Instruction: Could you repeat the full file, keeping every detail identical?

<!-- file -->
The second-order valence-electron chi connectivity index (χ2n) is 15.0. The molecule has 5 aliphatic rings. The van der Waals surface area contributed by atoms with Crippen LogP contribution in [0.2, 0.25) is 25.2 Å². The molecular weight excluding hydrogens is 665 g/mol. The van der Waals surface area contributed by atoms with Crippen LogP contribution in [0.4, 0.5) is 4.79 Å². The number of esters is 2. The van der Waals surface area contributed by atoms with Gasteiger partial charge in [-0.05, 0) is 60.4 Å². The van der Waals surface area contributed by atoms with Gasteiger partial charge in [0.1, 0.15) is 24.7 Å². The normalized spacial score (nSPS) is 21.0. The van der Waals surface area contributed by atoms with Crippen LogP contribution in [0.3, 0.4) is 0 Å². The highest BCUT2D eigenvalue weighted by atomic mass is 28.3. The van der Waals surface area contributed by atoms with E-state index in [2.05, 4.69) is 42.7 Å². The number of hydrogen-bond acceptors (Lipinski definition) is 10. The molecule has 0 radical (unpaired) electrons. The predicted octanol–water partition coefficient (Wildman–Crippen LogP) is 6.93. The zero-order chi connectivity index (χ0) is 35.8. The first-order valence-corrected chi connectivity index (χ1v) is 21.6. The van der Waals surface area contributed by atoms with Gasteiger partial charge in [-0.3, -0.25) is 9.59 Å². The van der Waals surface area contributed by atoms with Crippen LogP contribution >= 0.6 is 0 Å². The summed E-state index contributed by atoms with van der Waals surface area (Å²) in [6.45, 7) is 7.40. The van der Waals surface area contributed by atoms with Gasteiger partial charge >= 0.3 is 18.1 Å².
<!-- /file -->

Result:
The second-order valence-electron chi connectivity index (χ2n) is 15.0. The molecule has 5 aliphatic rings. The van der Waals surface area contributed by atoms with Crippen LogP contribution in [0.2, 0.25) is 25.2 Å². The molecular weight excluding hydrogens is 665 g/mol. The van der Waals surface area contributed by atoms with Crippen LogP contribution in [0.4, 0.5) is 4.79 Å². The number of esters is 2. The van der Waals surface area contributed by atoms with Gasteiger partial charge in [-0.05, 0) is 60.4 Å². The van der Waals surface area contributed by atoms with Gasteiger partial charge in [0.1, 0.15) is 24.7 Å². The normalized spacial score (nSPS) is 21.0. The van der Waals surface area contributed by atoms with Crippen LogP contribution in [0.3, 0.4) is 0 Å². The highest BCUT2D eigenvalue weighted by atomic mass is 28.3. The van der Waals surface area contributed by atoms with E-state index in [2.05, 4.69) is 42.7 Å². The number of hydrogen-bond acceptors (Lipinski definition) is 10. The molecule has 0 radical (unpaired) electrons. The predicted octanol–water partition coefficient (Wildman–Crippen LogP) is 6.93. The zero-order chi connectivity index (χ0) is 35.8. The first-order valence-corrected chi connectivity index (χ1v) is 21.6. The van der Waals surface area contributed by atoms with Gasteiger partial charge in [-0.3, -0.25) is 9.59 Å². The van der Waals surface area contributed by atoms with Crippen LogP contribution >= 0.6 is 0 Å². The summed E-state index contributed by atoms with van der Waals surface area (Å²) in [6.45, 7) is 7.40. The van der Waals surface area contributed by atoms with Gasteiger partial charge >= 0.3 is 18.1 Å².